AEA365 | A Tip-a-Day by and for Evaluators

TAG | Data Collection

Hi, my name is Rhodri Dierst-Davies, an evaluation specialist with Deloitte Consulting LLP working out of our federal practice. Many times federal programs are, by design, implemented differently across states and municipalities. These programs rely on inputs from local stakeholders and policy makers to ensure they are tailored to the needs of the communities they serve. While this can help maximize benefits to beneficiaries, it creates challenges for federal evaluators as they try to demonstrate generalizable benefits across an entire system. With an increased emphasis on evaluations that can provide both national and local benefits, I will explore potential solutions that may help solve common national evaluation challenges.

Lesson Learned: Generate common goals and objectives specific to all programmatic aspects. This way individual jurisdictions can create tailored evaluation frameworks that focus on what is relevant to them.

Hot Tip: Consider offering capacity building grants that are directly focused on evaluation. Such grants are effective at helping individual jurisdictions build their evaluation instruction, as some requirements may be difficult to implement.

Lesson Learned: Offer a data collection warehouse that contains a set of easily accessible common data collection measures. While there are always a set of core variables that must be collected (e.g. socio-demographic characteristics), offering a set of validated measures focused on other factors important to local jurisdictions (e.g., needs assessments, benefits utilization, mental health, stigma), from which a jurisdiction may pick from to measure local benefits, can help facilitate analysis of individual programmatic elements which are not uniformly implemented.

Hot Tip: Consider creating a secure web-based data collection portal that providers can easily use to collect and store evaluation data. This may reduce burden on local jurisdictions who will not have to rely on creating their own local systems. It may also help reduce reporting burdens of individual jurisdictions, as data collection will be semi-automated.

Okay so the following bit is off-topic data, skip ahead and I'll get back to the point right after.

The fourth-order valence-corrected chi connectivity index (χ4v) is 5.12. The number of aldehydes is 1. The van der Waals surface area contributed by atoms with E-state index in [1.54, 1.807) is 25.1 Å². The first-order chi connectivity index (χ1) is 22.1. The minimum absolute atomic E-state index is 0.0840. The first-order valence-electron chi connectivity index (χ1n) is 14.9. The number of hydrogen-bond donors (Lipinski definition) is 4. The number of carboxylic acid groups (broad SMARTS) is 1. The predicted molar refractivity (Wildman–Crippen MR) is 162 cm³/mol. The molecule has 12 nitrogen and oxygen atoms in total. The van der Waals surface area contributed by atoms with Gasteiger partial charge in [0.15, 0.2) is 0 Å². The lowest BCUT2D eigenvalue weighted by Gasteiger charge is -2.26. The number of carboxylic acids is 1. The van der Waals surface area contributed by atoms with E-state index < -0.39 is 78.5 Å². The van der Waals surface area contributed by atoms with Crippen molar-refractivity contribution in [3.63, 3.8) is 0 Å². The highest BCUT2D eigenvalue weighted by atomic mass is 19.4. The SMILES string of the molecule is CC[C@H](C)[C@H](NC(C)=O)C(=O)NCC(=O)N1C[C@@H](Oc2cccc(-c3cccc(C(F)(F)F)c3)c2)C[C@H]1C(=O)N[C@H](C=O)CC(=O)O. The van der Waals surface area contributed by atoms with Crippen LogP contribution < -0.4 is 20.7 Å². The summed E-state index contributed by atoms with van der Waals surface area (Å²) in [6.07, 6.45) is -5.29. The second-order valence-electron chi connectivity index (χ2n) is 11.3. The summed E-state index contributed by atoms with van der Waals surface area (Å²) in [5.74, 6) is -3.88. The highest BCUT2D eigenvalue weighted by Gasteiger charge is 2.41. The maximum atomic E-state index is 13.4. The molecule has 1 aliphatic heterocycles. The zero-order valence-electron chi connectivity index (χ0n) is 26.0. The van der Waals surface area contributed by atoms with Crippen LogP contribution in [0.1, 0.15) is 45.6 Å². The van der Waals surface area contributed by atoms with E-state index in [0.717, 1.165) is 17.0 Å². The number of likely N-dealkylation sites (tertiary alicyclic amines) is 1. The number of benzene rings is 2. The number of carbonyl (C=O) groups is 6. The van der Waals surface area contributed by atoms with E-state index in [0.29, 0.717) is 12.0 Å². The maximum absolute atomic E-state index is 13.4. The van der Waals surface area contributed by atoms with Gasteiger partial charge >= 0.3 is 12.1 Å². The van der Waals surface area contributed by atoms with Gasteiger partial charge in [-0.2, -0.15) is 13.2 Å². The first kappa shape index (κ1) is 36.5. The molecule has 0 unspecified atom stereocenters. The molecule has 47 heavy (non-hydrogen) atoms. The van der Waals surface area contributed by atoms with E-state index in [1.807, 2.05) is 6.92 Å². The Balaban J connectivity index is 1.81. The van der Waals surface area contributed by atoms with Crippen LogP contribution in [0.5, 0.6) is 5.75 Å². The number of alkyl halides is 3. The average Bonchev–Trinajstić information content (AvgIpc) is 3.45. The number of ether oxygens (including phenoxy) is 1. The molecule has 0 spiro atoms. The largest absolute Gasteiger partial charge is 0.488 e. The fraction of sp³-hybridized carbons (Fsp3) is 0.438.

These ideas may help streamline the evaluation efforts of national programs in multiple ways. For an individual jurisdiction, it can reduce burdens around data collection while still providing implementation flexibility. At the national level, it can streamline data collection and reporting methods. Taken together, these suggestions can facilitate both the timely reporting and integrity of data, aspects important for successful federal evaluation.

Do you have questions, concerns, kudos, or content to extend this aea365 contribution? Please add them in the comments section for this post on the aea365 webpage so that we may enrich our community of practice. Would you like to submit an aea365 Tip? Please send a note of interest to aea365@eval.org . aea365 is sponsored by the American Evaluation Association and provides a Tip-a-Day by and for evaluators.

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Greetings from Toyin Owolabi at the Women’s Health Action Research Center (WHARC) in Nigeria and Susan Igras at Georgetown University’s Institute for Reproductive Health (IRH). Last year, we joined together on a cross-country project to build capacity in designing and evaluating programs for younger adolescents.

Younger adolescent programming and related program evaluation is nascent in the international arena. Nigeria is a leader in Africa in adolescent health programming and research but, like many countries, has not yet focused much on the developmental needs and concerns of 10-14 year olds, who are often lumped into all-adolescent program efforts. Younger adolescents’ cognitive skills are still developing and traditional focus group discussions and interviews do not work well. Games and activity-based data collection techniques can work much better in eliciting attitudes, ideas and opinions.

Going beyond knowledge to assessing more intangible program outcomes such as gender role shifts, IRH has been using participatory methodologies drawn from rapid rural appraisal, advertising, and other disciplines, and adapting them for evaluation.

Staff from WHARC, a well-respected research and advocacy organization, were oriented to and used many of these methodologies for a first-time-ever needs assessment with younger adolescents in Ibo State. The assessment provided data to advocate for age-segmented program approaches for adolescents and inform program design. Some of the things we learned:

HOT TIPS:

Make data collection periods brief for short attention spans. Build in recess periods (and snacks!) if data collection takes longer than 20-30 minutes.

Challenge your comfort level in survey development. Standard adolescent questions may not apply. Younger adolescents’ sexual and reproductive health issues generally revolve around puberty, self-efficacy, emerging fertility, gender formation, and body image, and NOT pregnancy and HIV prevention.

Youth engagement is important, and older adolescents may contribute better to evaluation design. Having recent recall of the puberty years, they also bring more abstract reasoning skills than younger adolescents.

COOL TRICK:

“Smile like you did when you were 13 years old!” This opened one of our meeting sessions and startled quite a few participants. It is really important to help adults get into the ‘younger adolescent zone’ before beginning to think about evaluation.

RAD RESOURCES:

This article by Rebecka Lundgren and colleagues provides a nicely-described, mixed method evaluation of a gender equity program (2013): Whose turn to do the dishes? Transforming gender attitudes and behaviours among very young adolescents in Nepal.

The Population Council is revising its seminal 2006 publication, Investing when it counts: Generating the evidence base for policies and programmes for very young adolescents. A guide and toolkit. Available in late 2015, it contains evaluation/research tool kit references available from various disciplines.